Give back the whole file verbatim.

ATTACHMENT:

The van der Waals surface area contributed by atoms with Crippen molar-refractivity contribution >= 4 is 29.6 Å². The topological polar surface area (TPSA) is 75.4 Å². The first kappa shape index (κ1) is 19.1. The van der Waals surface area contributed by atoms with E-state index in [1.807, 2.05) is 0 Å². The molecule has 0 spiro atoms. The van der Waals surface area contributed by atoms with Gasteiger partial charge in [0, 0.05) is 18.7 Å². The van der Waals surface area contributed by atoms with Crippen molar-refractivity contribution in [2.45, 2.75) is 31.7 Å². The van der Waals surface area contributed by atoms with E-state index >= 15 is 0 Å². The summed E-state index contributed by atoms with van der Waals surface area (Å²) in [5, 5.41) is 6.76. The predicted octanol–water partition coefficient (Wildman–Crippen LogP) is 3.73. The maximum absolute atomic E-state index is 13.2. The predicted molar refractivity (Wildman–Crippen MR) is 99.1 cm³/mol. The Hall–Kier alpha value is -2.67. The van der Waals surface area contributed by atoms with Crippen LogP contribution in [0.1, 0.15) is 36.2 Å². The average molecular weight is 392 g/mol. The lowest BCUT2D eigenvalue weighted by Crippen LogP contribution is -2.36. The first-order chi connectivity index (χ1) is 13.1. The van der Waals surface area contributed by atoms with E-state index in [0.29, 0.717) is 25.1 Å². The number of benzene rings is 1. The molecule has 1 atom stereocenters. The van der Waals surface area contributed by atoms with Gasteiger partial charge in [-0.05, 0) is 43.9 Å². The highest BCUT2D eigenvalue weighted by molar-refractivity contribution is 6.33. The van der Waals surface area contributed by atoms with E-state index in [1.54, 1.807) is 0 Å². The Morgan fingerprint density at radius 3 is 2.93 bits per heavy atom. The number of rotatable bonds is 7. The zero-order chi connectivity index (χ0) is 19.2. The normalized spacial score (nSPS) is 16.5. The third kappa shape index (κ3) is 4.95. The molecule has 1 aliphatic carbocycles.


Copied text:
The van der Waals surface area contributed by atoms with Crippen molar-refractivity contribution >= 4 is 29.6 Å². The topological polar surface area (TPSA) is 75.4 Å². The first kappa shape index (κ1) is 19.1. The van der Waals surface area contributed by atoms with E-state index in [1.807, 2.05) is 0 Å². The molecule has 0 spiro atoms. The van der Waals surface area contributed by atoms with Gasteiger partial charge in [0, 0.05) is 18.7 Å². The van der Waals surface area contributed by atoms with Crippen molar-refractivity contribution in [2.45, 2.75) is 31.7 Å². The van der Waals surface area contributed by atoms with E-state index >= 15 is 0 Å². The summed E-state index contributed by atoms with van der Waals surface area (Å²) in [5, 5.41) is 6.76. The predicted octanol–water partition coefficient (Wildman–Crippen LogP) is 3.73. The maximum absolute atomic E-state index is 13.2. The predicted molar refractivity (Wildman–Crippen MR) is 99.1 cm³/mol. The Hall–Kier alpha value is -2.67. The van der Waals surface area contributed by atoms with Crippen LogP contribution in [0.1, 0.15) is 36.2 Å². The average molecular weight is 392 g/mol. The lowest BCUT2D eigenvalue weighted by Crippen LogP contribution is -2.36. The first-order chi connectivity index (χ1) is 13.1. The van der Waals surface area contributed by atoms with E-state index in [0.29, 0.717) is 25.1 Å². The number of benzene rings is 1. The molecule has 1 atom stereocenters. The van der Waals surface area contributed by atoms with Gasteiger partial charge in [-0.05, 0) is 43.9 Å². The highest BCUT2D eigenvalue weighted by molar-refractivity contribution is 6.33. The van der Waals surface area contributed by atoms with E-state index in [1.54, 1.807) is 0 Å². The Morgan fingerprint density at radius 3 is 2.93 bits per heavy atom. The number of rotatable bonds is 7. The zero-order chi connectivity index (χ0) is 19.2. The normalized spacial score (nSPS) is 16.5. The third kappa shape index (κ3) is 4.95. The molecule has 1 aliphatic carbocycles.